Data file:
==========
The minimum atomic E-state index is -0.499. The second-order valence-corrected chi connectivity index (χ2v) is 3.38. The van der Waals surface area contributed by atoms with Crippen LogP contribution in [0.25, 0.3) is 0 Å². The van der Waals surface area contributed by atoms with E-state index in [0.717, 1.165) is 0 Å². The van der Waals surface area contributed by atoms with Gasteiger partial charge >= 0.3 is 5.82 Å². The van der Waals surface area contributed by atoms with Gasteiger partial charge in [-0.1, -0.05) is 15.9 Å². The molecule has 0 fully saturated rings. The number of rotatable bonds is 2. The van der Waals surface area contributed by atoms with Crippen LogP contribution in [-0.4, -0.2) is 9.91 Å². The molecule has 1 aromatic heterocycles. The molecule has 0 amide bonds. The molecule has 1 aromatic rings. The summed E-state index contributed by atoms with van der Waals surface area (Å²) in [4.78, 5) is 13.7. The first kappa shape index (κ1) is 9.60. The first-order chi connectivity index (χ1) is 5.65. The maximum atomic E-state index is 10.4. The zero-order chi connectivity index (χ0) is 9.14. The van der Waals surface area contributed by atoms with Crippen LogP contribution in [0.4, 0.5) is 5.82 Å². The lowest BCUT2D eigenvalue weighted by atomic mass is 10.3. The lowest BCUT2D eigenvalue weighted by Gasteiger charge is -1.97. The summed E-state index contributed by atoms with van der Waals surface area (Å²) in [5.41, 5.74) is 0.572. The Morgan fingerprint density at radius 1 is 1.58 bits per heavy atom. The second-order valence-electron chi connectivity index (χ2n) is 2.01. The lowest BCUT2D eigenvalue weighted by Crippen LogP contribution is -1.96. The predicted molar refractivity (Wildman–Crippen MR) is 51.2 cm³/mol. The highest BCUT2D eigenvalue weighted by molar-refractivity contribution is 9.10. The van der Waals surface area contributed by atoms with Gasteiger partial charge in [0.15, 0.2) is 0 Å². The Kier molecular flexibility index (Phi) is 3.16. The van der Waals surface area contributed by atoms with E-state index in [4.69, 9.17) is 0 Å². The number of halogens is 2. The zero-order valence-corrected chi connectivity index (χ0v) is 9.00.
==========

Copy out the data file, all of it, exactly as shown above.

The minimum atomic E-state index is -0.499. The second-order valence-corrected chi connectivity index (χ2v) is 3.38. The van der Waals surface area contributed by atoms with Crippen LogP contribution in [0.25, 0.3) is 0 Å². The van der Waals surface area contributed by atoms with E-state index in [0.717, 1.165) is 0 Å². The van der Waals surface area contributed by atoms with Gasteiger partial charge >= 0.3 is 5.82 Å². The van der Waals surface area contributed by atoms with Gasteiger partial charge in [-0.1, -0.05) is 15.9 Å². The molecule has 0 fully saturated rings. The number of rotatable bonds is 2. The van der Waals surface area contributed by atoms with Crippen LogP contribution in [-0.4, -0.2) is 9.91 Å². The molecule has 1 aromatic heterocycles. The molecule has 0 amide bonds. The molecule has 1 aromatic rings. The summed E-state index contributed by atoms with van der Waals surface area (Å²) in [4.78, 5) is 13.7. The first kappa shape index (κ1) is 9.60. The first-order chi connectivity index (χ1) is 5.65. The maximum atomic E-state index is 10.4. The zero-order chi connectivity index (χ0) is 9.14. The van der Waals surface area contributed by atoms with Crippen LogP contribution in [0.4, 0.5) is 5.82 Å². The lowest BCUT2D eigenvalue weighted by atomic mass is 10.3. The lowest BCUT2D eigenvalue weighted by Gasteiger charge is -1.97. The summed E-state index contributed by atoms with van der Waals surface area (Å²) in [5.41, 5.74) is 0.572. The Morgan fingerprint density at radius 1 is 1.58 bits per heavy atom. The second-order valence-electron chi connectivity index (χ2n) is 2.01. The lowest BCUT2D eigenvalue weighted by Crippen LogP contribution is -1.96. The predicted molar refractivity (Wildman–Crippen MR) is 51.2 cm³/mol. The highest BCUT2D eigenvalue weighted by molar-refractivity contribution is 9.10. The van der Waals surface area contributed by atoms with Gasteiger partial charge in [0.15, 0.2) is 0 Å². The Kier molecular flexibility index (Phi) is 3.16. The van der Waals surface area contributed by atoms with E-state index in [4.69, 9.17) is 0 Å². The number of halogens is 2. The zero-order valence-corrected chi connectivity index (χ0v) is 9.00.